Before and after: Before radiometric terrain correction (RTC), Klamath Mountains in northern California appear stretched on one side and compressed on the other (left). RTC (right) moves pixels to unstretch the mountains and adjusts pixel values to subtract the effect of slopes on brightness. Left: © JAXA/METI 2008; right: ASF DAAC 2016; Includes Material © JAXA/METI 2008.

How to Terrain-Correct CEOS Data

Before and after: Before radiometric terrain correction (RTC), Klamath Mountains in northern California appear stretched on one side and compressed on the other (left). RTC (right) moves pixels to unstretch the mountains and adjusts pixel values to subtract the effect of slopes on brightness. Left: © JAXA/METI 2008; right: ASF DAAC 2016; Includes Material © JAXA/METI 2008. 

Adapted from the European Space Agency’s STEP Community Platform

Intermediate

Background

This data recipe is for users who wish to terrain correct CEOS-formatted data granules for legacy platforms including ERS-1, ERS-2, JERS-1, RADARSAT-1, or ALOS PALSAR. Radiometric correction steps using the Ulander algorithm are included. However, the correction is not as accurate as that found in commercial SAR processing products. Note: most ALOS PALSAR data in the ASF archive have been radiometrically terrain-corrected.

Radiometric correction involves removing the misleading influence of topography on backscatter values. Terrain correction is the process of correcting geometric distortions that lead to geolocation errors. The distortions are induced by side-looking (rather than straight-down looking or nadir) imaging, and are compounded by rugged terrain. Terrain correction moves image pixels into the proper spatial relationship with each other. Radiometric terrain correction combines both corrections to produce a more useful product for science applications.

Prerequisites

Materials List:

ALPSRP131750800 — Level 1.5 ALOS PALSAR granule showing the Klamath Mountains in northern California. © JAXA/METI 2008.

Steps

Download Data

    1. Create a processing directory to house your data.
    2. Download a CEOS-formatted data granule (Level 1 ERS-1, ERS-2, JERS-1, and RADARSAT-1 — or Level 1.5 ALOS PALSAR) from ASF Vertex and move to your processing directory.
    3. Download a Digital Elevation Model (DEM) and move to your processing directory.
    4. Download and install ASF MapReady.

Process the Data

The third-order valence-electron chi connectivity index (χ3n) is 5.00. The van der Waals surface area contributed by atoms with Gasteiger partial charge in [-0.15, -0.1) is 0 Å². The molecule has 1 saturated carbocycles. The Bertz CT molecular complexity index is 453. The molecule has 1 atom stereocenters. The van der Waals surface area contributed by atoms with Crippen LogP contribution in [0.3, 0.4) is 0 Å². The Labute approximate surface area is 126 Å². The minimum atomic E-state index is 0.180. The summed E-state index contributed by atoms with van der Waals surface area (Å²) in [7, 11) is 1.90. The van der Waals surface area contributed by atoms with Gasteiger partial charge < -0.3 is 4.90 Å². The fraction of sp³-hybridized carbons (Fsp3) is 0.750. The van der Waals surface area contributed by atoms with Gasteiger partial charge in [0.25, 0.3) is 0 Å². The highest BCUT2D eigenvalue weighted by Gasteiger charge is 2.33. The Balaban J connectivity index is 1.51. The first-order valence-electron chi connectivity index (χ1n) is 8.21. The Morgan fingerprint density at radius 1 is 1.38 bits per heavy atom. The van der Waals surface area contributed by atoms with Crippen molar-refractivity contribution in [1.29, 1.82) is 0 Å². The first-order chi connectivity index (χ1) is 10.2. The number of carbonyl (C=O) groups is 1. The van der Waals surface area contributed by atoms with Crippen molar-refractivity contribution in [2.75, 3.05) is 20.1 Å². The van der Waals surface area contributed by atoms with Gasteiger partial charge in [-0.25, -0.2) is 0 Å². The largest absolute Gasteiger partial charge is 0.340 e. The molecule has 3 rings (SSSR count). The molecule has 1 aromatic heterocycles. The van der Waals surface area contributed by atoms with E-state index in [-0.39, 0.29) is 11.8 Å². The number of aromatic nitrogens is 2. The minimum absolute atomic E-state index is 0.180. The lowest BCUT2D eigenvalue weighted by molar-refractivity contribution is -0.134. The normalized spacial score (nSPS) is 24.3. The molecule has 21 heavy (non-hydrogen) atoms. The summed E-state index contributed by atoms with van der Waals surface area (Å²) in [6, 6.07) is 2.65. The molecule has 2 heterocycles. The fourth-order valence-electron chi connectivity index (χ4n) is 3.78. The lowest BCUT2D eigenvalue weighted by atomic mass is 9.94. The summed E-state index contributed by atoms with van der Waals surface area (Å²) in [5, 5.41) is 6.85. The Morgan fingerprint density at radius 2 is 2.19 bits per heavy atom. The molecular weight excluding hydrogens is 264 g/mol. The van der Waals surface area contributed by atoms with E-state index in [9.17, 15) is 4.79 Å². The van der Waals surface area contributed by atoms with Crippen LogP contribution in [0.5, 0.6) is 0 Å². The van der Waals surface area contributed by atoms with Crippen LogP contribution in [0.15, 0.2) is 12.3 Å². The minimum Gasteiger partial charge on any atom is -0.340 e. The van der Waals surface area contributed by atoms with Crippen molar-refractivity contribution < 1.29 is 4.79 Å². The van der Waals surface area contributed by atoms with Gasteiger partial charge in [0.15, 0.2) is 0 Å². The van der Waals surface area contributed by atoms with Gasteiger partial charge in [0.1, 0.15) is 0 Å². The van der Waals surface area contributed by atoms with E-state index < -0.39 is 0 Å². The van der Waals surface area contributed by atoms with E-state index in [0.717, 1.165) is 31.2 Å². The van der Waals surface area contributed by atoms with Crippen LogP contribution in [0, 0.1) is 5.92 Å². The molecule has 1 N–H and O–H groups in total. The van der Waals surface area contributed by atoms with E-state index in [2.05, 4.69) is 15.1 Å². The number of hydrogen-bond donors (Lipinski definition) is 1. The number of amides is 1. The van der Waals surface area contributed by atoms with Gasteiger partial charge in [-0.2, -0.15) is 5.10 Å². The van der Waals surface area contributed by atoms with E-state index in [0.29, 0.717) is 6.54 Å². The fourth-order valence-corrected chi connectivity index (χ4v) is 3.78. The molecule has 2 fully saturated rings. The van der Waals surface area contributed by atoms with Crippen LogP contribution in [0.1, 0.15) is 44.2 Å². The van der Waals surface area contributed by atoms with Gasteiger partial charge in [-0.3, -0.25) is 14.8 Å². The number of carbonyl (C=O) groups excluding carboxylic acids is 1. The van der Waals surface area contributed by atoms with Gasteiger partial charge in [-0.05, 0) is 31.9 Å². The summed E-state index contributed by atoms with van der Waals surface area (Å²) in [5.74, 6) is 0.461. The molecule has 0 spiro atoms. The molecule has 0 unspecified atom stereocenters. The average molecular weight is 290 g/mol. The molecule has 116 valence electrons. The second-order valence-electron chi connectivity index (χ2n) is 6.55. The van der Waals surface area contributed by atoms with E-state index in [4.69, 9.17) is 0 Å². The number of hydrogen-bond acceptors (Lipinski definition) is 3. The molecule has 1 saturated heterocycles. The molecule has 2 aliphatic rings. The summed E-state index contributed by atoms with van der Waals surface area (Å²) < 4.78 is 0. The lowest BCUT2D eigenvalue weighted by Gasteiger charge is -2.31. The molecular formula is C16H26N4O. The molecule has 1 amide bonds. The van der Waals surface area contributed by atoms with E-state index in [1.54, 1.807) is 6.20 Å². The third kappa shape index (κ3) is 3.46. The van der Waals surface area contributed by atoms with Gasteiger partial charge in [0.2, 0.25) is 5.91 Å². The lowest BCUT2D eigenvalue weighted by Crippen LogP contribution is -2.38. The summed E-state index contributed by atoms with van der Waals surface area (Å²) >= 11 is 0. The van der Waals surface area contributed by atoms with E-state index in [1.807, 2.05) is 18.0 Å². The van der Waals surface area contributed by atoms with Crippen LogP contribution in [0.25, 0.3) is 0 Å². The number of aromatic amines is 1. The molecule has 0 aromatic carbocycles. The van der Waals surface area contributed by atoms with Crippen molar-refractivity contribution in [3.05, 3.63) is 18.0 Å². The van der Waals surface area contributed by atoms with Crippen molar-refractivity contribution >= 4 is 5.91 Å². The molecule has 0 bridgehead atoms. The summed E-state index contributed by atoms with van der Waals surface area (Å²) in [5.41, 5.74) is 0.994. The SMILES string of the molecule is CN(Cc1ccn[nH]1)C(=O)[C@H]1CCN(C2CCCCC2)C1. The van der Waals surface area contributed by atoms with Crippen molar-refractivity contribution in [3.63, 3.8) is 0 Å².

1. Open ASF MapReady.
    2. Under the Input Files section, ensure the data type is set to CEOS, click Browse and navigate to your working directory.
    3. Double-click on the granule name to load it into MapReady.
ASF MapReady Input Files section

Terrain-Correct the Data

    1. At the top of the interface, select the General tab under Select Processing Steps, click Terrain Correct (with Digital Elevation Model), Geocode to a Map Projection, and Export to a Graphics File Format.
    2. Select the Terrain Correction tab, click on Browse next to the DEM File field, navigate to your working directory, and open your downloaded DEM file.
    3. In the same window, check the following boxes:
      • Fill DEM holes with interpolated values
      • Apply Geoid Correction
      • Apply Terrain Correction
      • Perform co-registration (FFT matching)
      • Also apply Radiometric Terrain Correction
      • Interpolate Layover/Shadow Regions.
    4. In the Geocode tab, set the Map Projection of your choice.
    5. In the Export tab, change the Export Format to GeoTIFF (.tif) for a GIS-compatible output.
    6. Finally, set the Destination Folder and click Process All at the bottom of the screen.
Destination Folder (blue) and Process All (red) in the Input Files section
Correct set-up for the General Tab.
Correct set-up for the Terrain Correction tab.
Map Projection tab setup with UTM as the projection
Export tab

Before and After Images

Before and after: Before radiometric terrain correction (RTC), Klamath Mountains in northern California appear stretched on one side and compressed on the other (left). RTC (right) moves pixels to unstretch the mountains and adjusts pixel values to subtract the effect of slopes on brightness. Left: © JAXA/METI 2008; right: ASF DAAC 2016; Includes Material © JAXA/METI 2008.

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